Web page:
There are many different types of wood available for flooring. Some several hardwoods and softwoods are popular choices. These include Red oak, Hickory, Brazilian cherry, and Mesquite. Each has its distinct qualities and characteristics. This article will cover some of the most popular types of wood for flooring, and you can hire some experts from wood floor refinishing Denver.
Red oak is one of the most popular wood flooring options. It adds a warm natural feel to any decor. However, it should not be used where water is likely to accumulate, as red oak is porous. If the floor gets too wet, it will buckle and warp. Red oak flooring is best for areas with moderate traffic and should be protected with rugs and pads under furniture. It should also be protected from scratches, dents, and pet nails.
Red oak comes in two types, Plain Sawn and Quarter Sawn. The latter is more expensive than the former. Red oak is more porous than white oak, and stains will accentuate its natural wood grain. However, it does not take light stains as well as white oak.
If you’re looking for a natural hardwood floor, hickory is one of the most popular options. It has a rustic look and is available in wide planks and laminates. It also dries out faster than most hardwoods, making it a good choice for high-traffic areas and rooms where heavy objects are dropped because it dries out more quickly and shows less visible damage than other woods.
Hickory is a durable wood that holds stains better than other hardwoods. This type of flooring is also scratch resistant, making it a good choice for areas with high humidity levels.
Mesquite is one of the hardest woods in the world and is a common choice for flooring, furniture, and even curing meat. It is durable and weighs more than three pounds per square foot at 3/4″ thickness. It is a beautiful reddish-brown color with a unique grain. Mesquite wood flooring is durable but will need polishing and sanding every once in a while.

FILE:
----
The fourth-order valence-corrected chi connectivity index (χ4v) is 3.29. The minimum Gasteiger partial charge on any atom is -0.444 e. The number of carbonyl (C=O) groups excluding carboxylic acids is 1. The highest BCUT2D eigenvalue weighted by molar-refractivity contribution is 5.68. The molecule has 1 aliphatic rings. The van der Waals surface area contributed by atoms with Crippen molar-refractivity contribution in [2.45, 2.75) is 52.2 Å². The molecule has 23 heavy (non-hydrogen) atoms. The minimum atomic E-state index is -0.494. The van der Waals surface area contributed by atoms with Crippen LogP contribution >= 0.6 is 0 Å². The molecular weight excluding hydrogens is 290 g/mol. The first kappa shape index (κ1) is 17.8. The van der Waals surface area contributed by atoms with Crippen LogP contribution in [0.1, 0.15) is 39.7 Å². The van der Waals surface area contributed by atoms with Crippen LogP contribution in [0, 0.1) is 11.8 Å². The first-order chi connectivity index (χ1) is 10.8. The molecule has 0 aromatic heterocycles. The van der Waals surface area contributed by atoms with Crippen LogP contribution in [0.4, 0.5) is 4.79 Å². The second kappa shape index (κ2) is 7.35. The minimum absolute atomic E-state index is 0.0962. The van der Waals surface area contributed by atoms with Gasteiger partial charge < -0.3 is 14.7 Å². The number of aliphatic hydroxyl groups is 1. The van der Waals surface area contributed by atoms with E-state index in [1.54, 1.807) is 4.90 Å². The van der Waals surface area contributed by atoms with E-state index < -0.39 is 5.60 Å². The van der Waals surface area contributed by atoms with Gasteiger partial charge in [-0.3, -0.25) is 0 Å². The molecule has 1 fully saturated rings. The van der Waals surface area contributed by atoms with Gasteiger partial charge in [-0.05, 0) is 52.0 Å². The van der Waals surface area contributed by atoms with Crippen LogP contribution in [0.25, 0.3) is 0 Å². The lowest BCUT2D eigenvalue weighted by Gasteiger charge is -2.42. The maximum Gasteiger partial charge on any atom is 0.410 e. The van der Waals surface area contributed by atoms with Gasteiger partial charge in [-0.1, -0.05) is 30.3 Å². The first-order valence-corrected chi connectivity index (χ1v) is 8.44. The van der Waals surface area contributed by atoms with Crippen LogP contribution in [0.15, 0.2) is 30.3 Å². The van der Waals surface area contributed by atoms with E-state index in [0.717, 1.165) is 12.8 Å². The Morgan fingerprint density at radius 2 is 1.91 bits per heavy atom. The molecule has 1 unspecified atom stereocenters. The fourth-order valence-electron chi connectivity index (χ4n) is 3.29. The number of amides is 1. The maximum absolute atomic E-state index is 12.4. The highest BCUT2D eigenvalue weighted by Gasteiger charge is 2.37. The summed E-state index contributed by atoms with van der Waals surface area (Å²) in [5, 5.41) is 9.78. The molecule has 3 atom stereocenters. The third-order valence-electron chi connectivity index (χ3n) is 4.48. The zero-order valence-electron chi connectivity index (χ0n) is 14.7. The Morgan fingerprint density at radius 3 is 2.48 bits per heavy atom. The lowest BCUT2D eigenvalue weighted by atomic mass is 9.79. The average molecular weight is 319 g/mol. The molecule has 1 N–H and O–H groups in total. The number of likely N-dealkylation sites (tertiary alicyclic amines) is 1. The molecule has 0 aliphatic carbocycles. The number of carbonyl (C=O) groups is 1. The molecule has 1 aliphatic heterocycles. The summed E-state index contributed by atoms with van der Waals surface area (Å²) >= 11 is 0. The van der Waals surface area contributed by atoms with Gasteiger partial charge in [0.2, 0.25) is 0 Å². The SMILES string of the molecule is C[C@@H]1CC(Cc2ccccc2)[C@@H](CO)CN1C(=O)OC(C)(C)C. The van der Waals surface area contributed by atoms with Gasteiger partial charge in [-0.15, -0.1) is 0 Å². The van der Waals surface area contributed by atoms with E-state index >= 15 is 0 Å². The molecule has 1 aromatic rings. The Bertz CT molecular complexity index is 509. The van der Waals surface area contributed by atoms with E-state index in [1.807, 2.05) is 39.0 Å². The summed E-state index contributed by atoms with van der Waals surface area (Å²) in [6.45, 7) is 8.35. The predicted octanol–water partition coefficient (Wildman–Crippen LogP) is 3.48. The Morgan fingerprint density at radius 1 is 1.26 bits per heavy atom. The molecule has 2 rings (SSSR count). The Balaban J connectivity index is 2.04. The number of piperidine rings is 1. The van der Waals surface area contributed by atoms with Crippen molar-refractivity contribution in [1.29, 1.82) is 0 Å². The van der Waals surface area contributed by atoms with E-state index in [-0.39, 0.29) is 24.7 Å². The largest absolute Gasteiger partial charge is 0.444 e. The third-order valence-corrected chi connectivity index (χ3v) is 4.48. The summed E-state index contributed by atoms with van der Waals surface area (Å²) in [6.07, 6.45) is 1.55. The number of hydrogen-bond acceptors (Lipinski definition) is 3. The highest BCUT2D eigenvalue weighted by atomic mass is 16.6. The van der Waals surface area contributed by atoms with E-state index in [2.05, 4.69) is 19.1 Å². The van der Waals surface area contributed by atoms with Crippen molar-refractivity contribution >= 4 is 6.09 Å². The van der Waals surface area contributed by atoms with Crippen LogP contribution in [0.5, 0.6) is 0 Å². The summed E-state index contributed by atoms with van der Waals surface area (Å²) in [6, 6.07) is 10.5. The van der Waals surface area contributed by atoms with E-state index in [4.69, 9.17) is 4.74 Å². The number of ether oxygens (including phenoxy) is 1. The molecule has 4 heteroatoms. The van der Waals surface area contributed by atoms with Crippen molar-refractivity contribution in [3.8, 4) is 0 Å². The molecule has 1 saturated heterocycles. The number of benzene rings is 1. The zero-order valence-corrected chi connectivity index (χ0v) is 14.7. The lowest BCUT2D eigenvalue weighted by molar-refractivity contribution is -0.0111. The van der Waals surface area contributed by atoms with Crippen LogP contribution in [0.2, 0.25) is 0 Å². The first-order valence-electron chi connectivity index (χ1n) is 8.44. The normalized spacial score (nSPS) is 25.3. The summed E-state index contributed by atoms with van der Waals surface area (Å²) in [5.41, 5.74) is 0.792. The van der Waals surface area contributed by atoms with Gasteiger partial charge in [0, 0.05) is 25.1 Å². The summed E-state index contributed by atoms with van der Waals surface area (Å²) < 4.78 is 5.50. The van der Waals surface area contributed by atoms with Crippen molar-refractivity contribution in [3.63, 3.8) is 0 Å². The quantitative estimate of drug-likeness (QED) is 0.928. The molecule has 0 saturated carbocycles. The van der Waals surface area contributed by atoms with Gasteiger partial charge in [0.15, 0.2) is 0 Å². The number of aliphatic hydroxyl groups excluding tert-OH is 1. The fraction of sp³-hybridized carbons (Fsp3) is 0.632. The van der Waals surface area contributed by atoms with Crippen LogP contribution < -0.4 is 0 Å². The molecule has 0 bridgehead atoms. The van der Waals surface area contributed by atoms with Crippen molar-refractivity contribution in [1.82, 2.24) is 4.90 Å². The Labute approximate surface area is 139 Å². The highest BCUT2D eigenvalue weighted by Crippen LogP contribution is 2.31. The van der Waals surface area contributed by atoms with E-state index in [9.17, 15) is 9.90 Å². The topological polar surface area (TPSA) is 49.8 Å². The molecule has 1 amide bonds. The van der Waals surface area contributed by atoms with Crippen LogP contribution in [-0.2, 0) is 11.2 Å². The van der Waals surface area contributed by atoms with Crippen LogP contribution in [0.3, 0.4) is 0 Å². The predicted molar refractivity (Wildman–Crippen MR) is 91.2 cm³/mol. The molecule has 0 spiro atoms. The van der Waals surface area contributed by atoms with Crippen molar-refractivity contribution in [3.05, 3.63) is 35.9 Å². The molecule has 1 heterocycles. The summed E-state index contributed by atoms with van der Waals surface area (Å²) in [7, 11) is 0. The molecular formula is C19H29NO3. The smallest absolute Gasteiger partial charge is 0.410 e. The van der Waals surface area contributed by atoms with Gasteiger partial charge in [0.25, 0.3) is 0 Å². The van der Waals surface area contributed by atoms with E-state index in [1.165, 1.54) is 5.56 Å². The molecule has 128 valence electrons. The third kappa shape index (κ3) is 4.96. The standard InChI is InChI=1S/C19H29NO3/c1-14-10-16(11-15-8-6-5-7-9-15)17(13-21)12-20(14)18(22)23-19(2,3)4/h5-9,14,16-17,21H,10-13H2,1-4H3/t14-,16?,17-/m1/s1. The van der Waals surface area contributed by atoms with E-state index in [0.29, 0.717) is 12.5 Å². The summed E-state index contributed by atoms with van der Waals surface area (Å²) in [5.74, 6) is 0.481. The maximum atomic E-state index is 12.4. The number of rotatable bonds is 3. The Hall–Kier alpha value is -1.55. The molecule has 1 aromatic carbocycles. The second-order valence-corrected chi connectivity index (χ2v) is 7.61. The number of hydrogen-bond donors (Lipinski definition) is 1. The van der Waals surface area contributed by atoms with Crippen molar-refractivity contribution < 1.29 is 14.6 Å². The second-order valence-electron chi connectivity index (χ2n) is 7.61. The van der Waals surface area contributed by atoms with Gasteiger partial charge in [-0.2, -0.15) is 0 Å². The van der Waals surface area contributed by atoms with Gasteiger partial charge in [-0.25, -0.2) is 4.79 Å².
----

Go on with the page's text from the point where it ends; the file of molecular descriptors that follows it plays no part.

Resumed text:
Mesquite is a unique hardwood with a distinct grain pattern and color. It is a highly durable wood and works well for residential and commercial flooring. In addition, it is incredibly stable when fully cured, making it an excellent choice for areas with high traffic and moisture issues.
Brazilian cherry is a beautiful wood that changes color over time. It turns a deep reddish color when exposed to sunlight for a short period. This characteristic makes it the perfect choice for flooring, although it is also suitable for making stair treads, athletic equipment, tool handles, railroad ties, and gear cogs. It can be used for cabinet making as well. It has a medium texture and does not have a strong odor or taste.
Brazilian cherry is a beautiful and durable hardwood. Its rich cherry color adds warmth and elegance to any room. The wood’s hardness rating is over 2500, making it an excellent flooring choice. It’s also one of the most exotic and unique types of wood available.
Australian Cypress is an excellent wood for flooring and is very versatile. Its sapwood is straw or cream-colored, while the heartwood is a golden to brown color with darker knots. The wood is easy to machine and sand but is relatively brittle and requires pre-boring before nailing. The wood is also renowned for being termite-resistant.
Australian Cypress is a durable wood with good machining qualities. It has a high resin content so it may require more frequent sanding. Be careful not to sand it too hard, though, as too much will release the wood’s resin, requiring more sanding. It is best to use coarse-grit sandpaper to cut the wood efficiently. After that, use more fine grit paper to create a smooth surface.
American chestnut is a hardwood that originated in America. Early pioneers prized its wood and nuts. Its resistance to rot made it a popular material for furniture makers. It has a distinctive grain that is straight and spiraled. It is resistant to insects and decay and is easy to work with. Chestnut is highly resistant to stains and scratches and retains its beauty and color over time.
American chestnut is an old-growth hardwood commonly used in flooring and furniture. Before the early twentieth century, this wood-filled one-quarter of the great Eastern forest. It was an important, renewable source for agricultural and urban economies. However, the blight ravaged this wood, destroying a vast amount. As a result, the dead-wood chestnut was cut and sold everywhere as wormwood. However, traditional chestnut flooring reflects respect for regional history and explores beauty in a uniquely American treasure.